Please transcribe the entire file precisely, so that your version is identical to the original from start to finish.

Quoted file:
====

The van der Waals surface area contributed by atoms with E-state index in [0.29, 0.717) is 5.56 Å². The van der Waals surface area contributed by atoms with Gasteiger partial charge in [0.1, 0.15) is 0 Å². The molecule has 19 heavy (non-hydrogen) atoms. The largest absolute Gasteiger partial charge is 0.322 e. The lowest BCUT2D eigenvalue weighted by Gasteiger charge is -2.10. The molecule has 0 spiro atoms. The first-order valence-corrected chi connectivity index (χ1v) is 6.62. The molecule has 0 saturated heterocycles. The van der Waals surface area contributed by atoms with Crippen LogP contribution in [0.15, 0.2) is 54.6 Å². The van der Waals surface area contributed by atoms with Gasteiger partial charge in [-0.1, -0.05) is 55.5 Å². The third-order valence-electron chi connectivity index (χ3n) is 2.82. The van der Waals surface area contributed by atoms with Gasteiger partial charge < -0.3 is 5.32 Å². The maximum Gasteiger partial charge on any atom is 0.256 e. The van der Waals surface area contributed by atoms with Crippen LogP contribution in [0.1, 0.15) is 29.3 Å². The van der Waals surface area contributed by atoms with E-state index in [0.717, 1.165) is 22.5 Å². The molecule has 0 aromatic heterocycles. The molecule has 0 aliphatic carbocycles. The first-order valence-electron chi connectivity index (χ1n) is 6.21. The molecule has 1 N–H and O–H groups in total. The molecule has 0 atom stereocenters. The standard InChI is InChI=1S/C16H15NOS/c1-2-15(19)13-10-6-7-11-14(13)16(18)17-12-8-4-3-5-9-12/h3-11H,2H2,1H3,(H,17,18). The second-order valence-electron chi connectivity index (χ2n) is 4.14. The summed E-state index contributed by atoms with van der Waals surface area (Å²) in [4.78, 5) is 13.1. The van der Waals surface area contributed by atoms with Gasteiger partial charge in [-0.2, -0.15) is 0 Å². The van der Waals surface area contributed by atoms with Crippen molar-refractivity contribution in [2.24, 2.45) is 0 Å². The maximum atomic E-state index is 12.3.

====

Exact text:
The van der Waals surface area contributed by atoms with E-state index in [0.29, 0.717) is 5.56 Å². The van der Waals surface area contributed by atoms with Gasteiger partial charge in [0.1, 0.15) is 0 Å². The molecule has 19 heavy (non-hydrogen) atoms. The largest absolute Gasteiger partial charge is 0.322 e. The lowest BCUT2D eigenvalue weighted by Gasteiger charge is -2.10. The molecule has 0 spiro atoms. The first-order valence-corrected chi connectivity index (χ1v) is 6.62. The molecule has 0 saturated heterocycles. The van der Waals surface area contributed by atoms with Crippen LogP contribution in [0.15, 0.2) is 54.6 Å². The van der Waals surface area contributed by atoms with Gasteiger partial charge in [-0.1, -0.05) is 55.5 Å². The third-order valence-electron chi connectivity index (χ3n) is 2.82. The van der Waals surface area contributed by atoms with Gasteiger partial charge < -0.3 is 5.32 Å². The maximum Gasteiger partial charge on any atom is 0.256 e. The van der Waals surface area contributed by atoms with Crippen LogP contribution in [0.1, 0.15) is 29.3 Å². The van der Waals surface area contributed by atoms with E-state index in [0.717, 1.165) is 22.5 Å². The molecule has 0 aromatic heterocycles. The molecule has 0 aliphatic carbocycles. The first-order valence-electron chi connectivity index (χ1n) is 6.21. The molecule has 1 N–H and O–H groups in total. The molecule has 0 atom stereocenters. The standard InChI is InChI=1S/C16H15NOS/c1-2-15(19)13-10-6-7-11-14(13)16(18)17-12-8-4-3-5-9-12/h3-11H,2H2,1H3,(H,17,18). The second-order valence-electron chi connectivity index (χ2n) is 4.14. The summed E-state index contributed by atoms with van der Waals surface area (Å²) in [4.78, 5) is 13.1. The van der Waals surface area contributed by atoms with Gasteiger partial charge in [-0.2, -0.15) is 0 Å². The van der Waals surface area contributed by atoms with Crippen molar-refractivity contribution in [2.24, 2.45) is 0 Å². The maximum atomic E-state index is 12.3.